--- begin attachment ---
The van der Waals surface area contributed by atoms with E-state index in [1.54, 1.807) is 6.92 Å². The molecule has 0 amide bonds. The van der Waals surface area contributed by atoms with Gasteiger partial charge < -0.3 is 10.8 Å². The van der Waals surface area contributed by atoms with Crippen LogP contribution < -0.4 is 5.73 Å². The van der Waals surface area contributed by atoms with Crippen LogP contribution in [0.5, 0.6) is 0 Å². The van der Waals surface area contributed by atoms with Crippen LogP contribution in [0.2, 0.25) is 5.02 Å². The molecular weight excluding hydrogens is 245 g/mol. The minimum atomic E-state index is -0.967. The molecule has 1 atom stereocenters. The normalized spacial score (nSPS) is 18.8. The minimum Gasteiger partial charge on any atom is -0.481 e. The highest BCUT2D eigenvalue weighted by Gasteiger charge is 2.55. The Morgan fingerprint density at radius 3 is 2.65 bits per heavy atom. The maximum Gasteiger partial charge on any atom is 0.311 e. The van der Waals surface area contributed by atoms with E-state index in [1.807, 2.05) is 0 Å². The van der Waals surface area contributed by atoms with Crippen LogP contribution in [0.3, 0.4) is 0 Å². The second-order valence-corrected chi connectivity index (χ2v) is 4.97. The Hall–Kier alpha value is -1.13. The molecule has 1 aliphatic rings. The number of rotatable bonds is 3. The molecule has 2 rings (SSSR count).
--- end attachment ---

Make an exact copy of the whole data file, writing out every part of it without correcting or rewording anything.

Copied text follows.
The van der Waals surface area contributed by atoms with E-state index in [1.54, 1.807) is 6.92 Å². The molecule has 0 amide bonds. The van der Waals surface area contributed by atoms with Gasteiger partial charge < -0.3 is 10.8 Å². The van der Waals surface area contributed by atoms with Crippen LogP contribution < -0.4 is 5.73 Å². The van der Waals surface area contributed by atoms with Crippen LogP contribution in [0.5, 0.6) is 0 Å². The van der Waals surface area contributed by atoms with Crippen LogP contribution in [0.2, 0.25) is 5.02 Å². The molecular weight excluding hydrogens is 245 g/mol. The minimum atomic E-state index is -0.967. The molecule has 1 atom stereocenters. The normalized spacial score (nSPS) is 18.8. The minimum Gasteiger partial charge on any atom is -0.481 e. The highest BCUT2D eigenvalue weighted by Gasteiger charge is 2.55. The Morgan fingerprint density at radius 3 is 2.65 bits per heavy atom. The maximum Gasteiger partial charge on any atom is 0.311 e. The van der Waals surface area contributed by atoms with E-state index in [1.807, 2.05) is 0 Å². The van der Waals surface area contributed by atoms with Crippen LogP contribution in [0.3, 0.4) is 0 Å². The second-order valence-corrected chi connectivity index (χ2v) is 4.97. The Hall–Kier alpha value is -1.13. The molecule has 1 aliphatic rings. The number of rotatable bonds is 3. The molecule has 2 rings (SSSR count).